Lack of genuine interpersonal contact contributes to

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Unformatted text preview: anslates directly into racial sorting in education, commerce, employment, and other public venues. Physical proximity to other racial groups may not necessarily create social equity, but hypersegregation is clearly problematic. When groups do not interact, their knowledge of one another is less likely to be based on personal experience and more likely to be informed by hearsay, media portrayals, and cultural stereotypes. Lack of genuine interpersonal contact contributes to a psychological distancing from those who are perceived as “other,” which, in turn, undermines opportunities for trust, empathy, and common purpose to develop. This psychological sorting reinforces and compounds the physical and geographic sorting process. Face-to-face interaction among diverse groups, on the other hand, helps to reduce prejudice.9 In theory, physical and psychological racial segregation does not need to equate with advantage and disadvantage. But in the United States, historically and today, racia...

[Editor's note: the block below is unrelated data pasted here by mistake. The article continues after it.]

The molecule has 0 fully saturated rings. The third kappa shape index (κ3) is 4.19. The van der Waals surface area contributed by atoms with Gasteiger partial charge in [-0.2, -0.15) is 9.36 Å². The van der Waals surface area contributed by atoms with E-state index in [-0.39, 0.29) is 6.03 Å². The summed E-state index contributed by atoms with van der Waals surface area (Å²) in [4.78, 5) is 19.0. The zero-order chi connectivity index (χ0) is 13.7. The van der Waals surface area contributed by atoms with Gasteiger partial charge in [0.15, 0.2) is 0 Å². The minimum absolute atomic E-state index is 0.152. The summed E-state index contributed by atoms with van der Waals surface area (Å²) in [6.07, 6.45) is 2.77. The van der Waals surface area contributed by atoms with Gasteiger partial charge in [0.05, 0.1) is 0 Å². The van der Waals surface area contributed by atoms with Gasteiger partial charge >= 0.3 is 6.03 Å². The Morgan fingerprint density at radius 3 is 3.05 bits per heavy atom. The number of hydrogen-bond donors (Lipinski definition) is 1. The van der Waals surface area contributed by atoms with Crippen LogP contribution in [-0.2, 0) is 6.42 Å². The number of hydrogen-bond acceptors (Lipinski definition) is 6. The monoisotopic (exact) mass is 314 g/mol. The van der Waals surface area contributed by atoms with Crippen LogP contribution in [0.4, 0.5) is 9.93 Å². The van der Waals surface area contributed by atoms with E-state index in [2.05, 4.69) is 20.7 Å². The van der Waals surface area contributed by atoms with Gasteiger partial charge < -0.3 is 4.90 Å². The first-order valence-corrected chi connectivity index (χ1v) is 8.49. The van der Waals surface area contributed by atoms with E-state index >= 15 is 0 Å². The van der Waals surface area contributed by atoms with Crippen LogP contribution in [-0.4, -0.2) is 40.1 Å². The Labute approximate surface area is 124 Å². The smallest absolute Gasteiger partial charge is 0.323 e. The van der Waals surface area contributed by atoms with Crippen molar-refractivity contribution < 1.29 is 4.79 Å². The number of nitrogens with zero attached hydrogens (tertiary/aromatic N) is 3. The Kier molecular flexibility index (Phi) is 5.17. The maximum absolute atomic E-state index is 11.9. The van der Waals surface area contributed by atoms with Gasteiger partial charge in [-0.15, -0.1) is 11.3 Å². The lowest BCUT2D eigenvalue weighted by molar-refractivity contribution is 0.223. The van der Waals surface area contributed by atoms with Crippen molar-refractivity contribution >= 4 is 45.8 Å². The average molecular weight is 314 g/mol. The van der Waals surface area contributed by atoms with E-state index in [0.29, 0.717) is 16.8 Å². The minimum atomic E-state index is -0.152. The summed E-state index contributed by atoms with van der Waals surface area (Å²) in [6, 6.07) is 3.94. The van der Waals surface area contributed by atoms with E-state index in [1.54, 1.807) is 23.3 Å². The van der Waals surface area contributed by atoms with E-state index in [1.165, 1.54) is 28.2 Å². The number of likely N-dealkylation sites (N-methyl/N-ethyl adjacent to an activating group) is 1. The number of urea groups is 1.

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This document was uploaded on 02/06/2014.

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